Opening with a blood-freezing look at a death row execution, Clemency starts heavily and only rarely lets you up to breathe from there. Chinonye Chukwu’s Sundance-conquering look at the barbaric inhumanity of the American justice system is oppressive and devastating, doing more with silence and empty space than with words, anchored by two quiet yet supreme performances from Alfre Woodard and Aldis Hodge.
After the medic assigned to the 11th execution of prison warden Bernadine Williams’s (Woodard) career botches the job, Bernardine starts to unravel, especially as the 12th, of possibly wrongly convicted cop killer Anthony Woods (Hodge) is rapidly approaching. Wisely, Chukwu doesn’t require us to empathise too deeply with Bernadine, given that her job makes her a monster, but instead places up deep within her world, catching the debilitating spiritual sicknesses that come with it.
Woodard’s performance is powerful without being showy or melodramatic, using her natural severity to sell both the inhumane strength and piercing regret in Bernadine’s soul. It’s a superb transition to being a lead after a career spent mostly in supporting roles, one that’s sure to be noticed in a major way come awards season. Hodge is just as good as the doomed Woods; his displays of raw fear whilst prison officials clinically describe exactly how he’s going to die are profoundly affecting.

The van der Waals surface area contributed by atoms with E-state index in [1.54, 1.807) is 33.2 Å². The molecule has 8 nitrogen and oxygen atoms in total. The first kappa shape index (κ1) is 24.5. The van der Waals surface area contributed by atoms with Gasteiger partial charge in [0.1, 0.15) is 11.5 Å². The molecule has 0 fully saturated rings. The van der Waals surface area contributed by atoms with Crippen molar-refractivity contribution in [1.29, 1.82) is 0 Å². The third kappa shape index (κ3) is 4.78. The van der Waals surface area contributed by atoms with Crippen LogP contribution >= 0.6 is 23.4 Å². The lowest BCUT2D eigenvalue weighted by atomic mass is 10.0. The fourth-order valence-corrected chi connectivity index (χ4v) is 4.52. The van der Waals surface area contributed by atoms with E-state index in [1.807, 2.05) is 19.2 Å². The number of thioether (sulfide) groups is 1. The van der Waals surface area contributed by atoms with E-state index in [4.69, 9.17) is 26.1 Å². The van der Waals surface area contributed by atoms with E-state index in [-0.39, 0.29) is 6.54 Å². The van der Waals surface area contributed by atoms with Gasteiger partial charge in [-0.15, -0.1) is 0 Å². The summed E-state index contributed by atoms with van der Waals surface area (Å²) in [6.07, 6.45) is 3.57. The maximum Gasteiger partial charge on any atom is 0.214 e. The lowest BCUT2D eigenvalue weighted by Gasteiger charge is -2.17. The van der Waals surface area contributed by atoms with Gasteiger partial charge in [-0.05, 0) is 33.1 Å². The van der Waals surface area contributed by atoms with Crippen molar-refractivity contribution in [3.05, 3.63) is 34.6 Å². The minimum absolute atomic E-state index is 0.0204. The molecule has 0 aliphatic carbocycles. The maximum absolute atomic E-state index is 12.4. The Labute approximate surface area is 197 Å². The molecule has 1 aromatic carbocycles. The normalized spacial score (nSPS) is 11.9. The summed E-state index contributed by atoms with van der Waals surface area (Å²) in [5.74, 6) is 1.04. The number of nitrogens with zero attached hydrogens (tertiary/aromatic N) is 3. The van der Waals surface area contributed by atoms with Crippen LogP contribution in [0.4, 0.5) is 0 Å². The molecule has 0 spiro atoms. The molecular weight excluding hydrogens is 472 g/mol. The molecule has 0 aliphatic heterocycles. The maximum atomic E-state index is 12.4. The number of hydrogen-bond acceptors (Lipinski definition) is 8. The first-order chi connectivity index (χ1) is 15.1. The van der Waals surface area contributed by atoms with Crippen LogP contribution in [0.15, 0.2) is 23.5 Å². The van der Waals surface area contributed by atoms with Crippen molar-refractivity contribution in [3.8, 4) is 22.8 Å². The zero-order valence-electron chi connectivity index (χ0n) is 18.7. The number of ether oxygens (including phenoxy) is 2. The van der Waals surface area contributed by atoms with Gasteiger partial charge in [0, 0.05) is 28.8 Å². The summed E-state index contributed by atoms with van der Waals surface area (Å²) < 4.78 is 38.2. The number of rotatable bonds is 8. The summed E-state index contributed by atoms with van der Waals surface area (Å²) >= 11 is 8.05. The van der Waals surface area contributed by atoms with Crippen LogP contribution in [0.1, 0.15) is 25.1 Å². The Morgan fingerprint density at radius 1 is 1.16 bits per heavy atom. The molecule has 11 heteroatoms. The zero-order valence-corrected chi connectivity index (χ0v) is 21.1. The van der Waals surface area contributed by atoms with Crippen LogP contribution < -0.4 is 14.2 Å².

Clemency, even if it can’t quite grant Woods hope, gives him a tremendous amount of humanity and dignity, absolutely vital in a film with subject matter that could easily be handled in a fatally tactless way.
Leaving the cinema after the credits roll, you’ll feel a genuine heave of relief. To live in its hellish world is unpleasant at a gut level, but it’s with this exact level of anger and power that a story like this needs to be told.
CAST: Alfre Woodard, Aldis Hodge, Wendell Pierce
DIRECTOR: Chinonye Chukwu
WRITER: Chinonye Chukwu
SYNOPSIS: Years of carrying out death row executions have taken a toll on prison warden Bernadine Williams. As she prepares to execute another inmate, Bernadine must confront the psychological and emotional demons her job creates, ultimately connecting her to the man she is sanctioned to kill.